Sarandon has made no secret of trying to find roles that express something of her political and feminist convictions. So it seems strange to find her in a film noir, considering that women in the genre almost always function as betrayers or destroyers. In the adolescent fantasy of hard-boiled detective fiction, the uncorruptable man stands up to the corrupt world, only to find out that the woman he's fallen for is part of that same rottenness. Sarandon opens up another possibility, one that brings the adolescent bent of the genre into the open. She plays Catherine as a woman who's faced hard choices that few people could imagine, done what she had to do and now refuses to apologize. Most of her scenes with Newman play as sublime flirtation grounded in years of affection. She slips into their scenes as if she were slipping into a deliciously warm bath. There's a lovely moment when he comes upon her skinny-dipping in the pool and turns away, even though, as she kiddingly reminds him, he's seen her nude in the movies plenty of times. What's amazing about the moment later on when Harry asks Catherine if she loves Jack enough to kill and she answers, "You bet," is that there's no diminished affection for Harry in her answer. She's telling Harry, "That's how it is, and if you're not tough-minded enough to accept it, too bad." Without a trace of preachiness, Sarandon turns one of the genre shibboleths on its head.
The role of Harry Ross doesn't allow Newman the intensity and daring of the best scenes in "Absence of Malice," "Fort Apache, the Bronx" or "Mr. and Mrs. Bridge." But in a movie whose subject is aging, the way Newman looks (still fabulous), and the casual grace and understated dignity in the way he handles himself, counts for everything. I'm not the first person to observe that, after years as a great movie star, Newman, upon reaching middle age, started showing the depth and range and gravity of a great actor. That he acquired those qualities without losing his star's charisma meant he had become one of those rare performers who can give us the best of both worlds.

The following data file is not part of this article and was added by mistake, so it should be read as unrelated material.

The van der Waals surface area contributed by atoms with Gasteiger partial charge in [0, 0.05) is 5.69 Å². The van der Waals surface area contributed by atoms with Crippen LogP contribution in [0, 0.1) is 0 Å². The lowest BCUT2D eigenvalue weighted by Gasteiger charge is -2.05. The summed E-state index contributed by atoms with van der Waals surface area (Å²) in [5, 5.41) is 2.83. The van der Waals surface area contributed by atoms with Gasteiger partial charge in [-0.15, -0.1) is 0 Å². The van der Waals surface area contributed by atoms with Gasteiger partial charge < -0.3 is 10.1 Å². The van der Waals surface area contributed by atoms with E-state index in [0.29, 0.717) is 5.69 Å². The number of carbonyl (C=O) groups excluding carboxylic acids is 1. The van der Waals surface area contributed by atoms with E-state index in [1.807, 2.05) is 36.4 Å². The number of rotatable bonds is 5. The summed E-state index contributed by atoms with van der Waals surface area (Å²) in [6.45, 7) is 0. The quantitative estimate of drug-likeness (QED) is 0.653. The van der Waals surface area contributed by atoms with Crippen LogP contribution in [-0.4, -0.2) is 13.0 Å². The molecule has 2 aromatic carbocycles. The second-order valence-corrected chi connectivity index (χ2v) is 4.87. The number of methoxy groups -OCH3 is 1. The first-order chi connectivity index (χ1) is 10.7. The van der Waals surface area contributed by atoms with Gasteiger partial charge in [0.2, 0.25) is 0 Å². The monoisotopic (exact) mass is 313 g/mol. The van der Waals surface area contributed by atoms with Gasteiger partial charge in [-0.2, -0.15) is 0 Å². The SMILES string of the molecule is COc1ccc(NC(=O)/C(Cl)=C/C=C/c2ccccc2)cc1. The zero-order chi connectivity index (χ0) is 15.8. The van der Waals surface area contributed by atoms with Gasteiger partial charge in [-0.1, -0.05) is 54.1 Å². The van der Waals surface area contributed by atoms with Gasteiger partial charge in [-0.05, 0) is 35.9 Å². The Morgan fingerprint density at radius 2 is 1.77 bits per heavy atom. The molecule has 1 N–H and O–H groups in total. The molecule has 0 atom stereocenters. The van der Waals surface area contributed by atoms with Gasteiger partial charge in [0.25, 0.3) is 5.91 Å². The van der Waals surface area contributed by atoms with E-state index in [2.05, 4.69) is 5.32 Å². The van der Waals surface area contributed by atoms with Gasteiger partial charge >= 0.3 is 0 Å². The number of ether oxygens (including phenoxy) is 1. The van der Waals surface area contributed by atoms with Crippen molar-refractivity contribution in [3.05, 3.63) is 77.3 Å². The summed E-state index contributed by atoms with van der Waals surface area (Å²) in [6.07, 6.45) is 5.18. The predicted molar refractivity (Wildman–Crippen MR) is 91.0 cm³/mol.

Everything Newman has gained as an actor becomes apparent when you contrast this performance with another one he gave as a detective in the bad, jokey 1966 movie "Harper." The role showcased the cockiness that was the younger Newman's trademark, but it had next to nothing to do with the character it was based on, Lew Archer, the hero of Ross MacDonald's great series of detective novels. ("Harper" was based on MacDonald's "The Moving Target.") It's hard not to think of those books, watching "Twilight." They too were about California dreamers who find the identities and lives they've built for themselves threatened by a buried secret, a blood tie that can't be broken. MacDonald's detective stands for the type of human-scaled heroism that still seems possible after we accept the inevitable compromises of life. Archer, who understands that you pass judgment on others at the price of narrowing any understanding you've gained of them, works his cases hoping that his instinctive empathy won't be pushed past its limits. Harry Ross is a weaker, more indecisive man, but Newman's performance in "Twilight" echoes the decency and doubts, the almost gentlemanly approach of MacDonald's hero. This modest entertainment, as much about the pleasures of acting as it is the refinements that come with age, offers an example of both: the sight of Newman at 73, getting closer than probably any actor ever will to putting Lew Archer on screen.